Irritable bowel syndrome

Definition, prevalence, and natural history

Irritable bowel syndrome (IBS) is a combination of chronic or recurrent gastrointestinal symptoms not explained by structural or biochemical abnormalities, which is attributed to the intestines and associated with symptoms of pain, disturbed defecation, and/or symptoms of

Box 14.2 Rome III criteria for the diagnosis of irritable bowel syndrome

Recurrent abdominal pain or discomfort on at least 3 days/month in the last 3 months associated with two or more of the following:

  • 1 Improvement with defecation.
  • 2 Onset associated with change in frequency of stool.
  • 3 Onset associated with change in form of stool.

From Drossman DA. The Functional Gastrointestinal Disorders and the Rome III Process. GASTROENTEROLOGY 2006;130:1377-1390.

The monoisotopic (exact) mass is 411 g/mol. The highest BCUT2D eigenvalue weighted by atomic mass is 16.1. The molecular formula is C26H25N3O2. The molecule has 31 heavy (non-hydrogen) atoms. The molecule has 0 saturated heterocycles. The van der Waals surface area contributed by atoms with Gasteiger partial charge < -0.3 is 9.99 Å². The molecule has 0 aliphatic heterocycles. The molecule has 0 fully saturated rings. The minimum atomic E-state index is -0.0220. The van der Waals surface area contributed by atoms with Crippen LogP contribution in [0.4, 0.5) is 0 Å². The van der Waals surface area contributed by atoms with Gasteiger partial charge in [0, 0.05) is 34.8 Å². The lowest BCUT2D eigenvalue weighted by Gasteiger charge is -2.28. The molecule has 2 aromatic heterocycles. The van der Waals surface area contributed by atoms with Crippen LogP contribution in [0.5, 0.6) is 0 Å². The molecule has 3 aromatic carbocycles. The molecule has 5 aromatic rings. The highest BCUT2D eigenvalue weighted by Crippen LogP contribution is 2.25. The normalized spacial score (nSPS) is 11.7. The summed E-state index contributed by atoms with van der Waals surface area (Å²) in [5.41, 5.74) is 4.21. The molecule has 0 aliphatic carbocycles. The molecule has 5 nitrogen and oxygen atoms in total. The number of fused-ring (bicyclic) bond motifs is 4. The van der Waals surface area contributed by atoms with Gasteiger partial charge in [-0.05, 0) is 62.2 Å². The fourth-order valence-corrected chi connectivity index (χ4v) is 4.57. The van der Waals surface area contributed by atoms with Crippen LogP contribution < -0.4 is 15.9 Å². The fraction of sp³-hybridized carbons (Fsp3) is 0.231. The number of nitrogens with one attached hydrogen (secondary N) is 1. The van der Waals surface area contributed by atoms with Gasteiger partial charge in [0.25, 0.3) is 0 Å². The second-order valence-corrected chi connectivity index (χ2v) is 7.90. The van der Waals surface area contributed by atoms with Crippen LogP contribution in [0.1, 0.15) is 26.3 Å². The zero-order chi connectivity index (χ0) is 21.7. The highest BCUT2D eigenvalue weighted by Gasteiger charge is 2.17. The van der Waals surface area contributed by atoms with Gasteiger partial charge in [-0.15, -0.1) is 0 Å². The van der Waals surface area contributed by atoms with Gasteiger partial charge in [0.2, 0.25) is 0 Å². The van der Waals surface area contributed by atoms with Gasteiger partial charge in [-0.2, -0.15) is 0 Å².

bloating and distention. The prevalence in industrialized countries is 9-12 per cent. Women are more commonly affected than men and the incidence of the illness is higher in those aged below age 45 than those aged 45 and over. Patients tend to report episodes of IBS, with duration of up to 5 days. Individuals may develop a remission after a series of symptomatic episodes, but there is paucity of literature on the natural history of the illness.3 The Rome criteria have been developed to standardize diagnosis and aid the selection of patients for clinical trials (see Box 14.2).

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